The 26th of April began the 257th Phantom daily story, Hello the Himalayas. Once again after a fairly long (26 week) and action-filled story we got a short (4 week) reflective one. Heloise Walker comes to the Deep Woods, into the Phantom’s Cave, and into even the Chronicle Chamber. And there she writes a letter that she knows she’s “not supposed to be writing” to her brother Kit Junior. She writes of being afraid to sleep, traumatized by nightmares of the night she captured Eric “The Nomad” Sahara. And that she has been trying to reason where exactly Kit Junior is.

Heloise, writing to Kit Jr: 'It wasn't easy to track you down, Kit. I did it to learn whether it was even possible to do so.' (She envisions a body under a burial shroud in the Phantom catacombs.) 'On some terrible day to come, I didn't want us all puzzling over a few vague lines left by dead Phantoms!'
Tony DePaul and Mike Manley’s The Phantom for the 17th of May, 2021. I do agree with Heloise Walker’s reasoning here. A major crisis is not the time to be fiddling over weird, elliptic clues. Especially from someone like the 21st Phantom, who’s always got about eighteen layers of deceit and secret identities going on.

The Phantom had placed him in secrecy in the Himalayas somewhere, ahead of his anticipated and foiled death in The Curse Of Old Man Mozz. Heloise, thinking it’s daft that nobody knows how to find Kit Junior in case something happens to The Phantom, tried to work out where her brother is. She’s confident she’s figured out what Himalayan monastery he’s at. And she closes up the letter, and seals it, and conceals it within the Chronicle Chamber. With the 22nd of May, this story ends.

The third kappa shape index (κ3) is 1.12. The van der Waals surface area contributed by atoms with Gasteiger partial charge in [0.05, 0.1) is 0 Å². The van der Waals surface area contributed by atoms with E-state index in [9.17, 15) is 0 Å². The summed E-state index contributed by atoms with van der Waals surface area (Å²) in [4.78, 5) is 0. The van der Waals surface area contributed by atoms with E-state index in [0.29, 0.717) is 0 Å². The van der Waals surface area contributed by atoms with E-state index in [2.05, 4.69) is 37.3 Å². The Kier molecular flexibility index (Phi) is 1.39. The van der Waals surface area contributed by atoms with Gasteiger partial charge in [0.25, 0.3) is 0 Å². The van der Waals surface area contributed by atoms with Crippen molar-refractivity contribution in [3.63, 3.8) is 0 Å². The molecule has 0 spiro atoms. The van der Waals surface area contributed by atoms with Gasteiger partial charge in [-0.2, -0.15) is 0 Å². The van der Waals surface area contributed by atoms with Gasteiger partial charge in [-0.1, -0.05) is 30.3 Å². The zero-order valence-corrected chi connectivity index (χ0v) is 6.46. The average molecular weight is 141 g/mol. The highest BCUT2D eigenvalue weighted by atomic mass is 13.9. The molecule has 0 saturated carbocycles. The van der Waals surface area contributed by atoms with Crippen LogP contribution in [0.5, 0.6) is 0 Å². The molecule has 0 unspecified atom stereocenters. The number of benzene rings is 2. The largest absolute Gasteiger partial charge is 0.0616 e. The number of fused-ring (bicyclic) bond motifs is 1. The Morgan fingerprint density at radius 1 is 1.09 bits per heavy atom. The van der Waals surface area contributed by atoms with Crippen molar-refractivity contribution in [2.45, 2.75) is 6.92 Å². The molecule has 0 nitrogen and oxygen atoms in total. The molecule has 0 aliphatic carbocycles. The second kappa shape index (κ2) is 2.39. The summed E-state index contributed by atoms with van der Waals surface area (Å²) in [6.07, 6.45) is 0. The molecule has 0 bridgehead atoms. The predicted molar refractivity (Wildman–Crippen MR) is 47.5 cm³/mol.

The next and current story began the 24th of May. It’s titled To Wrack And Ruin at Gravelines. And it sees the return of Captain Savarna. She’s the oceangoing vigilante whose private gunboat shelled Gravelines Prison to help free Diana Walker from it. We haven’t seen her for several years, I believe since before the contract dispute that threatened to see Tony DePaul leave the comic strip.

The story opens with Colonel Worubu meeting the Unknown Commander of the Jungle Patrol. Part of the raid that got Salinas out of Gravelines Prison was a database of who was being held there. Many are dissidents, opponents of Rhodia’s fascist government. But, Worubu concedes, there are some people there on legitimate grounds. His example is this Indian-national woman who killed nine flag-rank naval officers and four aviators. Even granting that fascists are better off being dead, you can’t fault a government executing someone for that.

The Phantom knows about this. Savarna had killed the Rhodian naval officers who’d sunk her India Voyager II. They were retaliating for her shelling the prison to free Diana Palmer. The Phantom sets his plans to go back to Gravelines and free her, and regrets how this would have been easier if it weren’t right after Salinas’s escape.

Phantom, riding his horse, thinking to himself: 'My son's 7,000 kilometers from home because I was certain I was out of time ... I didn't want Kit called upon in a way he wasn't ready for. Why do I not feel that way about Gravelines now? I should, I think ... Objectively speaking, going back there right now is a fool move.'
Tony DePaul and Mike Manley’s The Phantom for the 17th of June, 2021. I’m inclined to agree that it’s a foolish move to go back to Gravelines, like, days after breaking out Salinas. On the other hand, they’re probably still working out their assessment of what security failures happened and why, so their procedures might be all a mess right now. Hey, when doing security assessments around Bangalla, how much time is spent arguing whether a threat is The Phantom versus whether it’s something mortals can affect? The Ghost Who Walks has got to be a great excuse for mediocre people to explain why their security isn’t.

Old Man Mozz stops him. Mozz shares a sketch from one of his visions. It’s the hallucination-setting of the story The Llongo Forest. In that vision a spirit presenting as The Phantom’s father warned the Ghost was Walking into oblivion. This as penalty for having not died in The Curse Of Old Man Mozz. The warning said he was now without “the right to lie in the crypt of the Phantoms”.